BC Jobs Coming From Asia Strategy: Minister

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Pat Bell, B.C.'s minister for jobs and tourism, credits the province's Asian trade strategy for creating jobs. (Flickr:BC Gov)
Pat Bell, B.C.'s minister for jobs and tourism, credits the province's Asian trade strategy for creating jobs. (Flickr:BC Gov)

VANCOUVER - British Columbia's jobs minister is pointing to a slight gain in employment in December as a sign the province's economy finished 2012 on good footing.

Statistics Canada unemployment figures indicate B.C.'s unemployment rate edged down slightly in December, as a loss of 3,700 part-time jobs was offset by creation of 4,300 full time positions.

That left a net gain of 600 jobs, bringing the province's unemployment rate down three percentage points to 6.5 per cent, from 6.8 per cent the previous month.

Jobs Minister Pat Bell said those gains were primarily in construction, educational services, and wholesale and retail sales due to the Christmas shopping season.

Bell said credited the net increase of jobs, in part, with increased with China, though he said it was difficult to know precisely how many jobs that trade fuelled.

"There's no question that the vast majority, if not all of the jobs, would be created as a result of the new trade that we are doing with China in particular, with India to a lesser extent," Bell told reporters in a conference call, pointing a significant growth in Asian trade in 2011 compared with 2012.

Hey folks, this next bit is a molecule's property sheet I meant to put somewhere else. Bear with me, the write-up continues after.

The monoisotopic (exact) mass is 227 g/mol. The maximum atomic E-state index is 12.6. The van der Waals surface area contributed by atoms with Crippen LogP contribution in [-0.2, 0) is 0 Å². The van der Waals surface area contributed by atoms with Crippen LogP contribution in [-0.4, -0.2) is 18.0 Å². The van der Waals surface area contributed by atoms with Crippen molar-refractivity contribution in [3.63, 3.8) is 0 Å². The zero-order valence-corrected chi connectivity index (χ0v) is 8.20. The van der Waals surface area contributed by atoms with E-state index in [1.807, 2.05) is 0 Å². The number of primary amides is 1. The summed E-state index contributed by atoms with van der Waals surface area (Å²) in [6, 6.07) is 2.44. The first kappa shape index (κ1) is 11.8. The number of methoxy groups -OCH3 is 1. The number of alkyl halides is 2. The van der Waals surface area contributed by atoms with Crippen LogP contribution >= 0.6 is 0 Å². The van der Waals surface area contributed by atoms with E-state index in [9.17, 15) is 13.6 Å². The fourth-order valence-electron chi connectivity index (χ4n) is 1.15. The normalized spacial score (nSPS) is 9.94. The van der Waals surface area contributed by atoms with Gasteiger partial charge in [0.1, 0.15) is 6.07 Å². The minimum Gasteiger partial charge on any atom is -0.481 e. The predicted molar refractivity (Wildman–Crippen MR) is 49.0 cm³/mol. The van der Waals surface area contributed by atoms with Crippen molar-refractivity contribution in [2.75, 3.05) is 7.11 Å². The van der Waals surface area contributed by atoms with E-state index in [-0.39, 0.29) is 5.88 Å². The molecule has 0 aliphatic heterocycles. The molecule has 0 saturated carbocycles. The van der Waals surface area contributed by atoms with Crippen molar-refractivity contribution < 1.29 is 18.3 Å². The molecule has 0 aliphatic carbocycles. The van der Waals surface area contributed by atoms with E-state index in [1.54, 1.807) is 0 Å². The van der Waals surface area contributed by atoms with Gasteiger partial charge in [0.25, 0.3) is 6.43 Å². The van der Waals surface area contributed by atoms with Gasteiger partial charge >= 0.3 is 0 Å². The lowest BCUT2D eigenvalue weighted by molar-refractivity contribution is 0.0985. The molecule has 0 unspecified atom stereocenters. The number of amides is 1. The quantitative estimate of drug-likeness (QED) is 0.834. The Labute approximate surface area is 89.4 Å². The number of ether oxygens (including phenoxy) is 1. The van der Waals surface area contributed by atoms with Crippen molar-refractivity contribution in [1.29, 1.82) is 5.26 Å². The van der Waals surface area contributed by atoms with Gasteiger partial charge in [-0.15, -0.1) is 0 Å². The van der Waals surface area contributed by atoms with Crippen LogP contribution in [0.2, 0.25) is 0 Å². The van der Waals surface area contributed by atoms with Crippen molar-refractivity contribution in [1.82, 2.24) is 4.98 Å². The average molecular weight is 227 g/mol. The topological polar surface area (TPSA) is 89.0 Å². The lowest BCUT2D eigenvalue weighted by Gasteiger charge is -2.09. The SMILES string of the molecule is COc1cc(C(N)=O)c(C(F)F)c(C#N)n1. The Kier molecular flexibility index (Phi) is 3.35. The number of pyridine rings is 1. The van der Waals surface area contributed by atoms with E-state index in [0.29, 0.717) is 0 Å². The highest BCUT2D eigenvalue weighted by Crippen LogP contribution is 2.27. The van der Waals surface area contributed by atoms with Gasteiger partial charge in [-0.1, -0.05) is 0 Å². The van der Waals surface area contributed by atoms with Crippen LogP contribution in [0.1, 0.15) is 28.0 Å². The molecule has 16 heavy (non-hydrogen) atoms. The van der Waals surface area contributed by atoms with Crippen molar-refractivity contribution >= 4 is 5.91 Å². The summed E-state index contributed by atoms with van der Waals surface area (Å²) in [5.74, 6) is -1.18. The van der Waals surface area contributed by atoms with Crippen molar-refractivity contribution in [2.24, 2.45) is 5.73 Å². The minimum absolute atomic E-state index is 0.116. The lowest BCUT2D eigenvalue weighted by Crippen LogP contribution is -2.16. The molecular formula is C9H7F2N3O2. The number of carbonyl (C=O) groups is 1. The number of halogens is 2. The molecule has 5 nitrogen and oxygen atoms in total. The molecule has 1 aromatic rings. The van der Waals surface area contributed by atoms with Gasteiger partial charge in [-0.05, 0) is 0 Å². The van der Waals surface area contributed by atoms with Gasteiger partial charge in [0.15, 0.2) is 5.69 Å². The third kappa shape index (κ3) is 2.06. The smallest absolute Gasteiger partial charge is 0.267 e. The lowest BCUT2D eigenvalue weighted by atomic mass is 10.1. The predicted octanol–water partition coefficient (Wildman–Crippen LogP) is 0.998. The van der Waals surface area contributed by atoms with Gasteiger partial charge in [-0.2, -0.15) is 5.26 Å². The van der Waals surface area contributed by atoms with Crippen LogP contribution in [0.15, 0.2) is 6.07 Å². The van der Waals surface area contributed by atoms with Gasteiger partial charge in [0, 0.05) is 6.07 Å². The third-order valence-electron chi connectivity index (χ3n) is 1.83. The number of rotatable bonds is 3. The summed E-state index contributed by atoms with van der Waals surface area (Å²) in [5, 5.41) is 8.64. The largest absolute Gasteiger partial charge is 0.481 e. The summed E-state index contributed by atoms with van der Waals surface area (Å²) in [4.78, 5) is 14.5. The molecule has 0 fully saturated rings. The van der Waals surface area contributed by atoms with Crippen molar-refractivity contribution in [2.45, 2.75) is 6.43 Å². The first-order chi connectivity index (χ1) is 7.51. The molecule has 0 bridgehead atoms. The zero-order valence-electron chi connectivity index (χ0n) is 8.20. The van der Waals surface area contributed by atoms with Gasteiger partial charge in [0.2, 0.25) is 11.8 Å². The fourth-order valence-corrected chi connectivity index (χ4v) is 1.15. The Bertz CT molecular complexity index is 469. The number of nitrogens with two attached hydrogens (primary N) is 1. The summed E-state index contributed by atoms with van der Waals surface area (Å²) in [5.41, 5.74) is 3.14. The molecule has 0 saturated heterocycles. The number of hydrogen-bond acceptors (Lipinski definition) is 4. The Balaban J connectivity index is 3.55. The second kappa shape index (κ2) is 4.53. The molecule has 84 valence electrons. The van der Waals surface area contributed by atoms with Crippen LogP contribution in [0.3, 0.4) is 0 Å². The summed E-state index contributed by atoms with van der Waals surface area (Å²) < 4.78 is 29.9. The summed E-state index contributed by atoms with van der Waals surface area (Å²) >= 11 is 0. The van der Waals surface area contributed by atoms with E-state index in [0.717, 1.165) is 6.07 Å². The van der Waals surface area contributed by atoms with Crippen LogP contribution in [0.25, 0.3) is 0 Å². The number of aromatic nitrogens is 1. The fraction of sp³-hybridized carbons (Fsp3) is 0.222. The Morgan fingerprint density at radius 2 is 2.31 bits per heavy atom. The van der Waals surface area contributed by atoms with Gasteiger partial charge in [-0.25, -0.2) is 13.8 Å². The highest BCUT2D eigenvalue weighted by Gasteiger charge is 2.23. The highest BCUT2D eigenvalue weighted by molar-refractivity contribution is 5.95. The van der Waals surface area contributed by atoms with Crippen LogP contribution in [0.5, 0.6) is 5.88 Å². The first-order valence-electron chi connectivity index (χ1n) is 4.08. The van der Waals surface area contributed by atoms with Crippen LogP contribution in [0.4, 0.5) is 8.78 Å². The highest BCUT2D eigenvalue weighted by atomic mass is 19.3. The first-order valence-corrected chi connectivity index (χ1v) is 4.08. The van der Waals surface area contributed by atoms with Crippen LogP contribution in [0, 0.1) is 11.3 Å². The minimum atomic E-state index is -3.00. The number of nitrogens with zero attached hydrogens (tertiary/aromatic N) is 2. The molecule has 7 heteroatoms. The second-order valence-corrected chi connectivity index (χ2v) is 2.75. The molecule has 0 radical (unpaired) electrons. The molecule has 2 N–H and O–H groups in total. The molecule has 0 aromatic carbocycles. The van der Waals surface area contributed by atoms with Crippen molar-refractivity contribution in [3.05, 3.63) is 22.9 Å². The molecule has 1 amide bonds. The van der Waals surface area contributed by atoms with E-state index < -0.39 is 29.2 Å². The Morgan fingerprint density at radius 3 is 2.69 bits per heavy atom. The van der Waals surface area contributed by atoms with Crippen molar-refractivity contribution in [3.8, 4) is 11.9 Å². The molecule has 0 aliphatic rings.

"Clearly, that is a key driver."

Still, he cautioned the economy was still fragile. He noted the debate over the so-called fiscal cliff in the United States underscored that risk.

"When you look at the numbers, we're still in a very uncertain time, economically," he said.

The fiscal cliff referred to automatic tax hikes and spending cuts that would have been triggered without a budget deal in the U.S. There were fears that if a deal wasn't reached, the United States — Canada's largest trading partner — could be tipped back into recession.

A last-minute deal was reached this week.

Statistics Canada said the national employment rate hit a four-year low of 7.1 per cent in December. That was due mainly to the creation of 40,000 jobs, most in Ontario.

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